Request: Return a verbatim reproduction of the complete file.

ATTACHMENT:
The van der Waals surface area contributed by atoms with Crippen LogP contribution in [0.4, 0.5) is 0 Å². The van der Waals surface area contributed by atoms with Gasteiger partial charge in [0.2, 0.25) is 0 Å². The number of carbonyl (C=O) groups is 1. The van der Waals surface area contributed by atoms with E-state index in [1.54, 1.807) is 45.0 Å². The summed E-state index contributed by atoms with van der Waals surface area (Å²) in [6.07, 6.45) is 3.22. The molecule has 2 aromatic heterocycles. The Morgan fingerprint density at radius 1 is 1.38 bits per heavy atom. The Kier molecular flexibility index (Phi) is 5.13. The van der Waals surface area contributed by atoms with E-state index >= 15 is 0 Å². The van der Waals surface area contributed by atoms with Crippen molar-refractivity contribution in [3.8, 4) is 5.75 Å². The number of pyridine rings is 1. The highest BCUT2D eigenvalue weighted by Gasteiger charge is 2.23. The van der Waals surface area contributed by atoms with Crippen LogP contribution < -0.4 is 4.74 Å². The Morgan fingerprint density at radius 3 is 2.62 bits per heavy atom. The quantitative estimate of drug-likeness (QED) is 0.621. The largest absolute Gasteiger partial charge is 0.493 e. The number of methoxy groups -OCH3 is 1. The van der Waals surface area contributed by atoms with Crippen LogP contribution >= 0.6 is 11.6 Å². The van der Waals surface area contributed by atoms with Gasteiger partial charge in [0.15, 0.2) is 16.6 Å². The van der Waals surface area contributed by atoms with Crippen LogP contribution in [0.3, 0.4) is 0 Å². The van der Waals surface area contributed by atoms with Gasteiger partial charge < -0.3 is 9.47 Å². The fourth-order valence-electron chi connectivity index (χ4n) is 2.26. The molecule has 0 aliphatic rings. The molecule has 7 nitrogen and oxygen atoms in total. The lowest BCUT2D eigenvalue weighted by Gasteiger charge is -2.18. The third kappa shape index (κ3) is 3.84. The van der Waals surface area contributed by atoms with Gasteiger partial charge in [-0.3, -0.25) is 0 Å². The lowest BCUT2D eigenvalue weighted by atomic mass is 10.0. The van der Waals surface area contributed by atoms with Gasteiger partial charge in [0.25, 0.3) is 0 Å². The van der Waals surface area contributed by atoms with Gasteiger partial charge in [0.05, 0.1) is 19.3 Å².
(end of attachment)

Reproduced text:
The van der Waals surface area contributed by atoms with Crippen LogP contribution in [0.4, 0.5) is 0 Å². The van der Waals surface area contributed by atoms with Gasteiger partial charge in [0.2, 0.25) is 0 Å². The number of carbonyl (C=O) groups is 1. The van der Waals surface area contributed by atoms with E-state index in [1.54, 1.807) is 45.0 Å². The summed E-state index contributed by atoms with van der Waals surface area (Å²) in [6.07, 6.45) is 3.22. The molecule has 2 aromatic heterocycles. The Morgan fingerprint density at radius 1 is 1.38 bits per heavy atom. The Kier molecular flexibility index (Phi) is 5.13. The van der Waals surface area contributed by atoms with E-state index >= 15 is 0 Å². The van der Waals surface area contributed by atoms with Crippen molar-refractivity contribution in [3.8, 4) is 5.75 Å². The number of pyridine rings is 1. The highest BCUT2D eigenvalue weighted by Gasteiger charge is 2.23. The van der Waals surface area contributed by atoms with Crippen LogP contribution < -0.4 is 4.74 Å². The Morgan fingerprint density at radius 3 is 2.62 bits per heavy atom. The quantitative estimate of drug-likeness (QED) is 0.621. The largest absolute Gasteiger partial charge is 0.493 e. The number of methoxy groups -OCH3 is 1. The van der Waals surface area contributed by atoms with Crippen LogP contribution >= 0.6 is 11.6 Å². The van der Waals surface area contributed by atoms with Gasteiger partial charge in [0.15, 0.2) is 16.6 Å². The van der Waals surface area contributed by atoms with Crippen LogP contribution in [0.3, 0.4) is 0 Å². The van der Waals surface area contributed by atoms with Gasteiger partial charge < -0.3 is 9.47 Å². The fourth-order valence-electron chi connectivity index (χ4n) is 2.26. The molecule has 0 aliphatic rings. The molecule has 7 nitrogen and oxygen atoms in total. The lowest BCUT2D eigenvalue weighted by Gasteiger charge is -2.18. The third kappa shape index (κ3) is 3.84. The van der Waals surface area contributed by atoms with Gasteiger partial charge in [-0.3, -0.25) is 0 Å². The lowest BCUT2D eigenvalue weighted by atomic mass is 10.0. The van der Waals surface area contributed by atoms with Gasteiger partial charge in [0.25, 0.3) is 0 Å². The van der Waals surface area contributed by atoms with Gasteiger partial charge in [0.05, 0.1) is 19.3 Å².